Equal parts truth and imagination, Lynna Goldhar Smith presents her one-woman show Sally Lives Here as part of the 2011 Vancouver International Fringe Festival.
“The story is based on real life, real people and real circumstances,” said Smith. “It is very East Vancouver. It is fictionalized yet autobiographical. I think audiences from Vancouver will feel like they know who these folks are. The characters are all based on amalgamations of people and circumstances that are real.”
One such character in Smith’s play, part of her trilogy of Vancouver shorts, is the cigar-chomping Aunt Phoebe. Taken directly from her own life, Smith views her as a role model who lived her life on her own terms and someone fearless in her convictions.
“As a teenager during the Second World War, Phoebe found herself like a lot of woman of the time, working for the war effort doing men’s work,” explained Smith. “When the war ended she didn’t fit in to the life that seemed to be available to her as a young woman—grappling with the discovery that she was a butch lesbian. There was no place for her it seemed. She went up the coast and worked in the logging camps, and in canneries, and on the Union steam ship line before returning to Vancouver where she lived with her partner despite wagging tongues. But mostly it is about a loving relationship that nurtured and supported the central character Sally and supported her own differentness. Hopefully it honors how lesbians in those days were able to be true to themselves despite the restrictions placed upon them and how they were out but not out in their own manner.”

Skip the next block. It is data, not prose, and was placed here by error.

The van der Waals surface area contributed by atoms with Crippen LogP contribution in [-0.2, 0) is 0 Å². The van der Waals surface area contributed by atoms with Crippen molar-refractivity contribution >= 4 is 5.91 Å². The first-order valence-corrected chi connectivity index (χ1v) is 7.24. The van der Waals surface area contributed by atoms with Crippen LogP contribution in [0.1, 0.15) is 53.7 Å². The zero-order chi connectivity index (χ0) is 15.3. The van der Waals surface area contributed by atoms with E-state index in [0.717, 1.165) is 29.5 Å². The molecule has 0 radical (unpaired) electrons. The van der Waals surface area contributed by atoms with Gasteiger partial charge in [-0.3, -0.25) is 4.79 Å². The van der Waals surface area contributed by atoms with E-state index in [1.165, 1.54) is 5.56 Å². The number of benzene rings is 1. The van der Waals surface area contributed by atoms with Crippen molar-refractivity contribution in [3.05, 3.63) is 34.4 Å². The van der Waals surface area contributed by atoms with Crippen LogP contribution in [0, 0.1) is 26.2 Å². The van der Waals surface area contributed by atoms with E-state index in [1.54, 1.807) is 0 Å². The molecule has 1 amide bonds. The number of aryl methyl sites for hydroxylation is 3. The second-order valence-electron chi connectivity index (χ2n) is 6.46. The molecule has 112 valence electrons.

Describing her as tough and fabulous in every way, Smith believes Phoebe would approve of her portrayal and is hopeful that she is honouring her memory by including her as part of the story.
Believing that stories form us, Smith believes that it was important for her to write about the city she grew up in, where she has lived her entire life, and the interconnected relationship we all have from living in the same city at the same moment.
“Stories form us. Even in our differences we are part of the same story in a way. We are part of the same moment in history and we need to know our own stories.”
Described as a dark comedy, Smith says that while Sally Lives Here grapples with painful issues and difficult or uncertain circumstances it is also wickedly funny. “It is also sad and somewhat of a cautionary tale perhaps, but ultimately hopeful despite the dark tone. The hope is always there.”
While not her first appearance at the Fringe this Smith’s first time performing her own script and is enjoying both sides of the theatrical process.
“The actor in me discovers things about the play that the writer in me didn’t know were there,” she said. “I think it is more natural to me to be behind the scenes but I do love to perform. I also wanted to act in the play because it is brand new and what better way to find out how it works and understand the mechanics of it than to act it myself. I am also in capable hands with my fabulous creative team Sarah Rodgers, Michael Schaldemose and Bill Moysey.”
Seeing a common connection between the mission of her Wet Ink Collective and the Vancouver Fringe, Smith says it is the unbridled creativity and experimentation of the Fringe that makes it all so exciting.
“Our group Wet Ink Collective is all about new plays in development and that is exactly what this production in the Fringe is all about. The Fringe with it’s anything goes policy is the perfect venue to test out a new work in front of an enthusiastic and supportive audience.”
The fact that Sally Lives Here is so very East Vancouver and gets to play at The Cultch is a bonus.
Sally Lives Here
Part of the 2011 Vancouver International Fringe Festival
In a dilapidated old house somewhere in East Vancouver, Sally Kemp, a faded country music singer/waitress who works in a diner, and Aunt Phoebe, an elderly lesbian who talks to her ghost lover in the chandelier, face an uncertain future. Their house is slated for demolition. Do Sally and Phoebe share the same fate?